Craig Carthy, Chief Executive Officer of Link Africa, talks us through one of South Africa’s fastest-growing providers of cost-effective, high-speed, open-access telecommunications infrastructure.
My view is that communications has evolved into a utility – you can’t live without it.”
Fibre optic is the future of broadband, technology which continues to develop in correlation with increased demand for networking speed and efficiency.
As such, an increasing number of developing countries have stepped up the deployment of fibre optic networks in order to build better ICT infrastructure and stimulate economic development.
Aiming to become South Africa’s largest open-access provider of high-speed broadband services, Link Africa has built, owned and operated fibre optic networks in major metropolitan cities across the country since 2013.
From Pretoria and Johannesburg to Cape Town and Durban, Link Africa has a strong fibre footprint that allows consumers to choose their preferred Internet Service Provider (ISP).
“South Africa is a bit of an outlier because it’s significantly wealthier than the rest of the African continent,” observes Chief Executive Officer, Craig Carthy, who has an extensive background in ICT and telecommunications. “The sector here in South Africa is probably as sophisticated, mature and robust as you would find it in Europe, which is not representative of what you find in the rest of Africa.”
With the communications sector experiencing tremendous growth, Link Africa is capitalising on exciting opportunities in South Africa.
“We’ve got roughly 14 million houses in South Africa, of which 12 million rely entirely on cell phone connectivity. It’s a bit of a strange market, but we have the opportunity as a dominant player of getting communications to become a utility just like it is in the developed world.”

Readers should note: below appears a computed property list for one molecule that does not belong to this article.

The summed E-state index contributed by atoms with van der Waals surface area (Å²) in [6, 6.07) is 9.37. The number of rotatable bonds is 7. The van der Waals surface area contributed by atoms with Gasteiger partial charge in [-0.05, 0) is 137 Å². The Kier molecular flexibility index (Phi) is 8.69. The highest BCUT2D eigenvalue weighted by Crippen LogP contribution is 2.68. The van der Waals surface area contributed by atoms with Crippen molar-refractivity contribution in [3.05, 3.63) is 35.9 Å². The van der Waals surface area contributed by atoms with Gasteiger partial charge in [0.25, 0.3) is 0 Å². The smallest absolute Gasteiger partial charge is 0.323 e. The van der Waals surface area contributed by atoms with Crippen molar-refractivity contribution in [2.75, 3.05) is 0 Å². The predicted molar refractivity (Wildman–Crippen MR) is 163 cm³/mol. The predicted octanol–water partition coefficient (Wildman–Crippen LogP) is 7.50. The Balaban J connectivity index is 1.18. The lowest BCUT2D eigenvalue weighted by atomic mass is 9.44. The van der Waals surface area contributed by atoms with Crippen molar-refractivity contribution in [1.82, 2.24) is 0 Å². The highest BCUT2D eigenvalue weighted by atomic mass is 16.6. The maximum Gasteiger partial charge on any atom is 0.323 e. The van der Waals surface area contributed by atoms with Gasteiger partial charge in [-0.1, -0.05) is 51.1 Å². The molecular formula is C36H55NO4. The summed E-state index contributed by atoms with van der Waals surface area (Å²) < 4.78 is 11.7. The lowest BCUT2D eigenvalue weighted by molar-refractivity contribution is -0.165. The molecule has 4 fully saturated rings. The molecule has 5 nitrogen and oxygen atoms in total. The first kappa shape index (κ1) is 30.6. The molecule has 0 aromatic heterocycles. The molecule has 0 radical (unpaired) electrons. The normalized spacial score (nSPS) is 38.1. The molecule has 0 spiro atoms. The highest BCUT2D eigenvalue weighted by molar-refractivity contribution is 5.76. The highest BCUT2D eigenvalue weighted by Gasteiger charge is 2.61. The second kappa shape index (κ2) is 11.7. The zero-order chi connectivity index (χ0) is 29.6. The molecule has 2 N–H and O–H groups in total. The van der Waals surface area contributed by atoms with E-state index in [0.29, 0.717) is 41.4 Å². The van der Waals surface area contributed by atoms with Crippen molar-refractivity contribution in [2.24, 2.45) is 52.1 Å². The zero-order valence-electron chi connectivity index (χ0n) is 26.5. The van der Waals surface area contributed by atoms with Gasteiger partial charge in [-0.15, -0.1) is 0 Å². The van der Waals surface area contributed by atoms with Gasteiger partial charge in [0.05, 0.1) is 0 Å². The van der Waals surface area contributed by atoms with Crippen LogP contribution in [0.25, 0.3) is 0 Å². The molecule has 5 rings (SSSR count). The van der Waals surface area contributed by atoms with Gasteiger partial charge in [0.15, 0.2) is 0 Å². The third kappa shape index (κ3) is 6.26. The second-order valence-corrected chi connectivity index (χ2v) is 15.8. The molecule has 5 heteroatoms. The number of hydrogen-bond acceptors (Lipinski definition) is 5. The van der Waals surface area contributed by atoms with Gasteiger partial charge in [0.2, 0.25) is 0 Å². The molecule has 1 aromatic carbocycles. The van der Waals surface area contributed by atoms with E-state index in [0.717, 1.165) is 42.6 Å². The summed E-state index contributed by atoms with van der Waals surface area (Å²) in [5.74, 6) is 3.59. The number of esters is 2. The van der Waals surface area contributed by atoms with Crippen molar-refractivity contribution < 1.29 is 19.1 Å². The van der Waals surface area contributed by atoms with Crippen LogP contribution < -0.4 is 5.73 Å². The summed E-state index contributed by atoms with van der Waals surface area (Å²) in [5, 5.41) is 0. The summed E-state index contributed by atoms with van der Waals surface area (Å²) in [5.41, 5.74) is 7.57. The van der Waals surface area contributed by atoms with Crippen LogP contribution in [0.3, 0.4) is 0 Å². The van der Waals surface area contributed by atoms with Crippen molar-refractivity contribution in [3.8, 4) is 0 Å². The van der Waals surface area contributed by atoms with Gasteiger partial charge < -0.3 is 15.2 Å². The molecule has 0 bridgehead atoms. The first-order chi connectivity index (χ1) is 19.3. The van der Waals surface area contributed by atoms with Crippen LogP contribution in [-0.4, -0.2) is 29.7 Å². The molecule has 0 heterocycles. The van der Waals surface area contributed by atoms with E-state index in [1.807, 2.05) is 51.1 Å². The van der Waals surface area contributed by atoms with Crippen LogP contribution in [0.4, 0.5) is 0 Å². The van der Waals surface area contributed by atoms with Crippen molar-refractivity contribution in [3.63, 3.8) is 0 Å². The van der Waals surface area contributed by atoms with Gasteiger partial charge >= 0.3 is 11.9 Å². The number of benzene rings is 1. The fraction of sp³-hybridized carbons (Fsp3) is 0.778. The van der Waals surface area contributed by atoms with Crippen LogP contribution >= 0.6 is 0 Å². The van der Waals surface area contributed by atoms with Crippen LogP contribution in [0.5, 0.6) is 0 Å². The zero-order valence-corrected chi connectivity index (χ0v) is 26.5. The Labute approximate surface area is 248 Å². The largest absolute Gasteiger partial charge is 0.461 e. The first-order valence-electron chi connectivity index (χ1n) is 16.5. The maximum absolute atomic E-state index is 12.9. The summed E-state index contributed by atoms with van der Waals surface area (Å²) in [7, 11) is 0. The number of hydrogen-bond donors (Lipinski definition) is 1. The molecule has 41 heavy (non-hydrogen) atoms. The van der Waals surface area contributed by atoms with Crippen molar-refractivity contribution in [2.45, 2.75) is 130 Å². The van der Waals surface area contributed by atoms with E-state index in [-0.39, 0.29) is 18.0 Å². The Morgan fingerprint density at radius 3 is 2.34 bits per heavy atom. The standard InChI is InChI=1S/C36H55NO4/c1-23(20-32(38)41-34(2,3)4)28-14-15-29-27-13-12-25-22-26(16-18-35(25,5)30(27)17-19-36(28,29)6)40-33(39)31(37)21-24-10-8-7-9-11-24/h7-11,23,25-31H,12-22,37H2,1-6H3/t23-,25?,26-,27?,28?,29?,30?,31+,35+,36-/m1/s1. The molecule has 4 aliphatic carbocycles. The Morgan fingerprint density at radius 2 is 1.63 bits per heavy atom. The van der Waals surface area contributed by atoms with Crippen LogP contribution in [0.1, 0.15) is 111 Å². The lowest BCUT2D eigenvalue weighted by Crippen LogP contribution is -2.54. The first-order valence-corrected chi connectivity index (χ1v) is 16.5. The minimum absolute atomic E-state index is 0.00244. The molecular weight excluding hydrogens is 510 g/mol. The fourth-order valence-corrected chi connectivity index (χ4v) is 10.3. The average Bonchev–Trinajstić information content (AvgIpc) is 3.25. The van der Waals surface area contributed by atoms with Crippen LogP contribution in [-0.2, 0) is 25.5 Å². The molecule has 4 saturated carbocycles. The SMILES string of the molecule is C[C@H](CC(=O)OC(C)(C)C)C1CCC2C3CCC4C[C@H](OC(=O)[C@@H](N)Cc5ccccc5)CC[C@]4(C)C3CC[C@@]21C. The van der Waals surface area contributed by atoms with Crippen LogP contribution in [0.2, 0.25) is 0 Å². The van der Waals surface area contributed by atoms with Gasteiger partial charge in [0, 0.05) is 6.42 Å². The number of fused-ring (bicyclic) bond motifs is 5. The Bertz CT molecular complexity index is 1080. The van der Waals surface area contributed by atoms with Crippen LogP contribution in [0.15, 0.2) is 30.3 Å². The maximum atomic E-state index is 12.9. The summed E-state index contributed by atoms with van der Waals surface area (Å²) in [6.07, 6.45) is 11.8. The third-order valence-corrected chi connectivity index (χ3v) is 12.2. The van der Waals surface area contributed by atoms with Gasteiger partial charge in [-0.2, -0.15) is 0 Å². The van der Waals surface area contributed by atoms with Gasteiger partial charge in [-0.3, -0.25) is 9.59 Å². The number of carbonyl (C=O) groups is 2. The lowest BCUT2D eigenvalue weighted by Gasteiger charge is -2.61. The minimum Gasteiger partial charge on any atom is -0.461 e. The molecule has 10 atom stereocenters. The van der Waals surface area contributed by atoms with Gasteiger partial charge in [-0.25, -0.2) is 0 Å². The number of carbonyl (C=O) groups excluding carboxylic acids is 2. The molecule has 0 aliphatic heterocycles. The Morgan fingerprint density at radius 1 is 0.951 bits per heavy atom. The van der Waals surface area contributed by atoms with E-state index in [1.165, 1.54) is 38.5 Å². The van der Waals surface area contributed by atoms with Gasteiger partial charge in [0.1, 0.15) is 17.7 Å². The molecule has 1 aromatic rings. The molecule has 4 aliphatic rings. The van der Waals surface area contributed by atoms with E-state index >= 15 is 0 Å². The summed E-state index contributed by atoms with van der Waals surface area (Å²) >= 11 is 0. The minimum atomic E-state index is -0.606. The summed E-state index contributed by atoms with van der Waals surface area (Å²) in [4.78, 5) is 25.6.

Utilising light to transfer data through means of glass cabling, Link Africa’s innovative and patented open-access infrastructure provides the fastest and most reliable internet connectivity currently available on the market.
Link Africa has the exclusive South African rights to Fibre Optic Cable in Underground Systems (FOCUS™), a patented fibre optic cable technology deployed in storm water and sewer systems.
Through the deployment of FOCUS™ technology, Link Africa uses sewage networks to run fibre cabling through existing infrastructure.
“The patent enables us to insert cables into sewage pipes, which we use as a sleeve or a conduit,” Carthy explains. “The very basis is that somebody else has put a pipe in the ground, and we just stick our cable inside that pipe.
“It means it’s substantially faster for us to install cables because there’s no digging involved, it’s more reliable because sewage pipes are very deep in the ground, a lot thicker than a piece of plastic, and it’s substantially cheaper to install than it would be doing it the conventional way.”
Infrastructure aside, Link Africa, who employs around 300 people, relies on its staff and downstream partners to make haste towards its belief in country-wide open access to its fibre network.
“Partners are really important for us because we have a collaborative view of the world,” Carthy emphasises. “We don’t try and do everything ourselves, we know what we’re good and what we’re not so good at, so we work with partners whose specific strengths in certain geographical areas enable us to commercialise and operate this very big network that we’ve got. It’s a really important part of the way that we look at the world.”